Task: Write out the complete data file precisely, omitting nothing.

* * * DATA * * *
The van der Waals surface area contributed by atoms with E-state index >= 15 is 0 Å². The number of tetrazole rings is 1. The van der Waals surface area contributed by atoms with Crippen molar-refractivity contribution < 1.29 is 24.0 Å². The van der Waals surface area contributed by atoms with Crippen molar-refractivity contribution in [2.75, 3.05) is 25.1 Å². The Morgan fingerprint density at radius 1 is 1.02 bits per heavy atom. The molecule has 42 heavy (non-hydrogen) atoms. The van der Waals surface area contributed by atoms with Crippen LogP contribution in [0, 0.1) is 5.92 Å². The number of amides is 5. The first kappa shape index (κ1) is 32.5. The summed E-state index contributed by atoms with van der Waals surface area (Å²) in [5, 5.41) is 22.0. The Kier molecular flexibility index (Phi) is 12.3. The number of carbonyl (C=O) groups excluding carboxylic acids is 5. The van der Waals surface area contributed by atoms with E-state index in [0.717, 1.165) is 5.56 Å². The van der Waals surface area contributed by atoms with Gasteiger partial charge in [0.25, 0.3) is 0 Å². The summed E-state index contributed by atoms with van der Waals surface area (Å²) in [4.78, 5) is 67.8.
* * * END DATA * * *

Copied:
The van der Waals surface area contributed by atoms with E-state index >= 15 is 0 Å². The number of tetrazole rings is 1. The van der Waals surface area contributed by atoms with Crippen molar-refractivity contribution < 1.29 is 24.0 Å². The van der Waals surface area contributed by atoms with Crippen molar-refractivity contribution in [2.75, 3.05) is 25.1 Å². The Morgan fingerprint density at radius 1 is 1.02 bits per heavy atom. The molecule has 42 heavy (non-hydrogen) atoms. The van der Waals surface area contributed by atoms with Crippen LogP contribution in [0, 0.1) is 5.92 Å². The number of amides is 5. The first kappa shape index (κ1) is 32.5. The summed E-state index contributed by atoms with van der Waals surface area (Å²) in [5, 5.41) is 22.0. The Kier molecular flexibility index (Phi) is 12.3. The number of carbonyl (C=O) groups excluding carboxylic acids is 5. The van der Waals surface area contributed by atoms with E-state index in [0.717, 1.165) is 5.56 Å². The van der Waals surface area contributed by atoms with Gasteiger partial charge in [0.25, 0.3) is 0 Å². The summed E-state index contributed by atoms with van der Waals surface area (Å²) in [4.78, 5) is 67.8.